At 8:10 a.m. on a Wednesday in late November, I had been working online for almost an hour to wrap up a few things before I did a race.
A text message from my mother echoed in my head: âYou are all registered for Medicare now, aren’t you? “
The day before, my company had launched its annual open enrollment period, a window of time where people can choose new health care plans, and I had yet to have a chance to review the offers.
I decided to reread my choices before going to Trader Joe’s.
By 8:15 am, I had given up.
I had a full day’s work ahead of me and after five minutes of tooling around Fidelity trying to figure out my options, I was intimidated enough to decide to postpone my final healthcare choices a little longer.
But I knew I needed help with the open registration.
This is my first time enrolling in healthcare after turning 26 earlier this year. Prior to that, I was fortunate enough to continue to receive health care from my parents until the end of the calendar year.
As I was clearly a rookie, I spoke with experts to help me navigate the health insurance landscape: I chose Nancy DeRusso, Head of Financial Wellbeing at Goldman Sachs Ayco Personal Financial Management ; and Mya Roberson, assistant professor of health policy in the faculty of medicine at Vanderbilt University, who is also a patient with chronic illness.
Here’s what the experts say about open registration
Question: What advice would you give to someone going through open registration for the first time?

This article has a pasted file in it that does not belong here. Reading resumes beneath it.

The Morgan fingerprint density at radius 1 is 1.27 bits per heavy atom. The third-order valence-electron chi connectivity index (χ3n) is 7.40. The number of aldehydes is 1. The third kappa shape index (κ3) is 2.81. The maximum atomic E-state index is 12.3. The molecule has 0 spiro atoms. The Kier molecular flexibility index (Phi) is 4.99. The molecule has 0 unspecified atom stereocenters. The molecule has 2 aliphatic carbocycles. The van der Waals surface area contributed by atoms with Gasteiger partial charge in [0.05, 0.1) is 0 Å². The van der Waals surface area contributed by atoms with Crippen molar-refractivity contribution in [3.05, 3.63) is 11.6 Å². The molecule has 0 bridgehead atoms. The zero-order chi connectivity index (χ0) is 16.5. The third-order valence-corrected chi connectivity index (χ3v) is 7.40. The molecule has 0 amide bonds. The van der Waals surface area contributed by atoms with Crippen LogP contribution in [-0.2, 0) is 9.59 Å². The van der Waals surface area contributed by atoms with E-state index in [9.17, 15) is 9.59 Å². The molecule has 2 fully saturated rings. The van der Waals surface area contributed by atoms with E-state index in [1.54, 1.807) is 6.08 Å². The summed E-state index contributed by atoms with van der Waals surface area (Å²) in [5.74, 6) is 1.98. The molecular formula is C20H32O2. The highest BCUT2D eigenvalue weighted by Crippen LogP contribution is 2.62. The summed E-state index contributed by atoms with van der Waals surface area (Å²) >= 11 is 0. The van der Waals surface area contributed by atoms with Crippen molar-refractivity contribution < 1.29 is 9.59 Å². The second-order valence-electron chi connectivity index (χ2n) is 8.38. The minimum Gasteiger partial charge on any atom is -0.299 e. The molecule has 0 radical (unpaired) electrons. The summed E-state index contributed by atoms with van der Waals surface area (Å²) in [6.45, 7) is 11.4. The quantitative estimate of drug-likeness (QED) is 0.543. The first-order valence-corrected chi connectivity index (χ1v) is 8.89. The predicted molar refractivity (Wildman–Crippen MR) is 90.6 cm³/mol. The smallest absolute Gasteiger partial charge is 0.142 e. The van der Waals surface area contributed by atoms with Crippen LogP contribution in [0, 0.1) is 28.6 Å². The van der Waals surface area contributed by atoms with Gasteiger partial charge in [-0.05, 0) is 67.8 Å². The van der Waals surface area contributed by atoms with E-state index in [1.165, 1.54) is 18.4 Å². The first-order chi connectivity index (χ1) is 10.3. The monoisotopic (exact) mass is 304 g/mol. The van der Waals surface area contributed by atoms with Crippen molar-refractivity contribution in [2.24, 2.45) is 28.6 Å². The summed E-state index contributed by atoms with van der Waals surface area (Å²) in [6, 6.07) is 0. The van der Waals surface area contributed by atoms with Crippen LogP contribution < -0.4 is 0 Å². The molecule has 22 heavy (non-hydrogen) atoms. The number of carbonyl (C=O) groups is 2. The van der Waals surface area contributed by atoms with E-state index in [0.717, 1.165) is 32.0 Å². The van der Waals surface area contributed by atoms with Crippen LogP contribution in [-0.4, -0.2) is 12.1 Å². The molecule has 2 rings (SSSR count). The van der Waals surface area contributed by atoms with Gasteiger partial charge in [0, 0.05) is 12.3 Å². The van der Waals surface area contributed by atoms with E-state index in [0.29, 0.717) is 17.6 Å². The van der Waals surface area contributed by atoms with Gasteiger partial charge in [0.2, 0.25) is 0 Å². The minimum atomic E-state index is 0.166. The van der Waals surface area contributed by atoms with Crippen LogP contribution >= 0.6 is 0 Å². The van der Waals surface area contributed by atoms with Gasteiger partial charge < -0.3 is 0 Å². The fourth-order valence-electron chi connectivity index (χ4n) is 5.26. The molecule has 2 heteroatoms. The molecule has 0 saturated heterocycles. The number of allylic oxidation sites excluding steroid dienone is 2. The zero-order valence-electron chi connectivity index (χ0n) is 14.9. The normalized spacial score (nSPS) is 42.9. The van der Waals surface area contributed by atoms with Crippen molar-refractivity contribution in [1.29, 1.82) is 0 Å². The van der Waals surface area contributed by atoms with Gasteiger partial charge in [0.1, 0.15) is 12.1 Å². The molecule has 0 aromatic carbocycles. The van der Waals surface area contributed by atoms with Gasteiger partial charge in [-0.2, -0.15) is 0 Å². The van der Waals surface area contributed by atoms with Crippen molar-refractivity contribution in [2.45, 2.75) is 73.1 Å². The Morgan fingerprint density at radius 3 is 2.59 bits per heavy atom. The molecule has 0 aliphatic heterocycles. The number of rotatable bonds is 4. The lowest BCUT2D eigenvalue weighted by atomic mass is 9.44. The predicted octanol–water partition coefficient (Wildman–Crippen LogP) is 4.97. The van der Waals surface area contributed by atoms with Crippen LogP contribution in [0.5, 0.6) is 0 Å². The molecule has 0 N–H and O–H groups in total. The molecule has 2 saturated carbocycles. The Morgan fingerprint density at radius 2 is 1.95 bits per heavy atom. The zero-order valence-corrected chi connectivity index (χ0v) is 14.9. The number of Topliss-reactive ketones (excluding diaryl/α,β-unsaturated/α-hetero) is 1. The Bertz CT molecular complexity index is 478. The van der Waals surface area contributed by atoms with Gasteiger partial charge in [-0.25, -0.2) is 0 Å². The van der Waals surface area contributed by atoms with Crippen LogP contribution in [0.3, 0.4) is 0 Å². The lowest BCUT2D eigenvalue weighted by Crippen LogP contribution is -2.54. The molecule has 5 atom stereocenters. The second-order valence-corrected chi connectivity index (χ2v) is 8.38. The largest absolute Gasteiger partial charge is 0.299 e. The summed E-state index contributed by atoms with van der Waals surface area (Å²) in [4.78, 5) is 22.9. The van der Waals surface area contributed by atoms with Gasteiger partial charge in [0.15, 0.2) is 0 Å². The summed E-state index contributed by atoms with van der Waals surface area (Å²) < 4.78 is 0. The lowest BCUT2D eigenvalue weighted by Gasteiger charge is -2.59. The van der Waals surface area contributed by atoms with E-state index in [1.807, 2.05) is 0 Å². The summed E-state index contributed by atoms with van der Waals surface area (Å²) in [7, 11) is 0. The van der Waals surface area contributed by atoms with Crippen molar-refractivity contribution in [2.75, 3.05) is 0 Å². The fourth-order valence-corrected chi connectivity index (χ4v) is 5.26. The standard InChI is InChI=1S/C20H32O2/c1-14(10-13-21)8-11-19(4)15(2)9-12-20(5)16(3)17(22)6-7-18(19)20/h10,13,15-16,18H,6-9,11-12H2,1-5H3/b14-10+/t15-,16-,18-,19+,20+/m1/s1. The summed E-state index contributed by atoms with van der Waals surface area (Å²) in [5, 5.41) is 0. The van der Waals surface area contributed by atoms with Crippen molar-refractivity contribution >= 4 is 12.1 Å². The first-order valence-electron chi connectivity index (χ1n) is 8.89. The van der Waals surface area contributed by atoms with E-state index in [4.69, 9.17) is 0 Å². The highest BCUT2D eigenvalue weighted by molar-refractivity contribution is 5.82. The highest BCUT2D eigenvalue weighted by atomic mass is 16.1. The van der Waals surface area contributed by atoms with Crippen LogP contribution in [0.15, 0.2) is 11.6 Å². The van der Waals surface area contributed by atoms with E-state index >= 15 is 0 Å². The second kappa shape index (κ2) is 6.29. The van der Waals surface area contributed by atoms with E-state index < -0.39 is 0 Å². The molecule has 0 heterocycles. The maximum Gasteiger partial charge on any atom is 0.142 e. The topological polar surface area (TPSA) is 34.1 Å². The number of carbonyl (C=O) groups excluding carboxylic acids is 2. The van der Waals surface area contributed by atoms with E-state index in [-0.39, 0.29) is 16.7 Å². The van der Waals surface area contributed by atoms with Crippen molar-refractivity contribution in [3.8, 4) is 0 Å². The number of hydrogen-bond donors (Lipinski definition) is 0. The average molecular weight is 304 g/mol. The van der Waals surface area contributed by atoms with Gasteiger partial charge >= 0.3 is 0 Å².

Nancy DeRusso: A good first step is to familiarize yourself with the options in your plan. Keep an open mind, ask questions, and seek financial advice if you have the opportunity, especially if your employer offers a financial wellness benefit. Remember, open enrollment isn’t just limited to healthcare, it’s an opportunity to review benefits like life insurance, long-term disability, and any other offers that may help meet your personal needs.
To choose the right plans, you need to understand the vocabulary involved. Everyone should make sure they understand the meaning of terms like deductible, maximum charge, networked and non-networked. Always check whether the doctors you are currently working with will remain in the network and whether current prescriptions are covered. HMOs generally have a restrictive network.
You shouldn’t be looking at your benefits in a vacuum – also look at your spouse’s or partner’s options to determine how you can best optimize the benefits for your personal situation.
Keep in mind that the quality of care does not change with the plan. It is important to consider your personal circumstances and medical needs when choosing a plan that is right for you.